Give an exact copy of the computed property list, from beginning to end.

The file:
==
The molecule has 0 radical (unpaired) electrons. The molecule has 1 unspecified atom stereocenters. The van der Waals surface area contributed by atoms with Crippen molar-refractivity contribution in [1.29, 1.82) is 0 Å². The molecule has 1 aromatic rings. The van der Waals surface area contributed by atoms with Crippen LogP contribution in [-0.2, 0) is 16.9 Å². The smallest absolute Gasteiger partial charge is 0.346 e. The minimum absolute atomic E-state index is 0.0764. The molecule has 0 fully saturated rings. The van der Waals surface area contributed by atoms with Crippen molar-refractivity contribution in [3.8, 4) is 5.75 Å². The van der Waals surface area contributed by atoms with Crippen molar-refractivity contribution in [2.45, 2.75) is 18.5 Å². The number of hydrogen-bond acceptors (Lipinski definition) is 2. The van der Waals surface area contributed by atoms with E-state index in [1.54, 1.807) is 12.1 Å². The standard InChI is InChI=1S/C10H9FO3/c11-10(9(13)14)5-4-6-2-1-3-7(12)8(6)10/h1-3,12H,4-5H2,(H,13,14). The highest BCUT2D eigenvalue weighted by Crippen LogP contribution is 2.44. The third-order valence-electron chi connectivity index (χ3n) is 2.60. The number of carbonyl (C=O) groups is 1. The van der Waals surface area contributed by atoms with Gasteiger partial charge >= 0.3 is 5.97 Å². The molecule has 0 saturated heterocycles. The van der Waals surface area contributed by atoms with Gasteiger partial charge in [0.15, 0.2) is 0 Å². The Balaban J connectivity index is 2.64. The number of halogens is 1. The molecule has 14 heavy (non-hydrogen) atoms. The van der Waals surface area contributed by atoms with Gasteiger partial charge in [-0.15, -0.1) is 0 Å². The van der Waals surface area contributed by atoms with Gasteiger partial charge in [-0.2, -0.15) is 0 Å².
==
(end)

The molecule has 0 radical (unpaired) electrons. The molecule has 1 unspecified atom stereocenters. The van der Waals surface area contributed by atoms with Crippen molar-refractivity contribution in [1.29, 1.82) is 0 Å². The molecule has 1 aromatic rings. The van der Waals surface area contributed by atoms with Crippen LogP contribution in [-0.2, 0) is 16.9 Å². The smallest absolute Gasteiger partial charge is 0.346 e. The minimum absolute atomic E-state index is 0.0764. The molecule has 0 fully saturated rings. The van der Waals surface area contributed by atoms with Crippen molar-refractivity contribution in [3.8, 4) is 5.75 Å². The van der Waals surface area contributed by atoms with Crippen molar-refractivity contribution in [2.45, 2.75) is 18.5 Å². The number of hydrogen-bond acceptors (Lipinski definition) is 2. The van der Waals surface area contributed by atoms with E-state index in [1.54, 1.807) is 12.1 Å². The standard InChI is InChI=1S/C10H9FO3/c11-10(9(13)14)5-4-6-2-1-3-7(12)8(6)10/h1-3,12H,4-5H2,(H,13,14). The highest BCUT2D eigenvalue weighted by Crippen LogP contribution is 2.44. The third-order valence-electron chi connectivity index (χ3n) is 2.60. The number of carbonyl (C=O) groups is 1. The van der Waals surface area contributed by atoms with Gasteiger partial charge >= 0.3 is 5.97 Å². The molecule has 0 saturated heterocycles. The van der Waals surface area contributed by atoms with Gasteiger partial charge in [0.15, 0.2) is 0 Å². The Balaban J connectivity index is 2.64. The number of halogens is 1. The molecule has 14 heavy (non-hydrogen) atoms. The van der Waals surface area contributed by atoms with Gasteiger partial charge in [-0.15, -0.1) is 0 Å². The van der Waals surface area contributed by atoms with Gasteiger partial charge in [-0.2, -0.15) is 0 Å².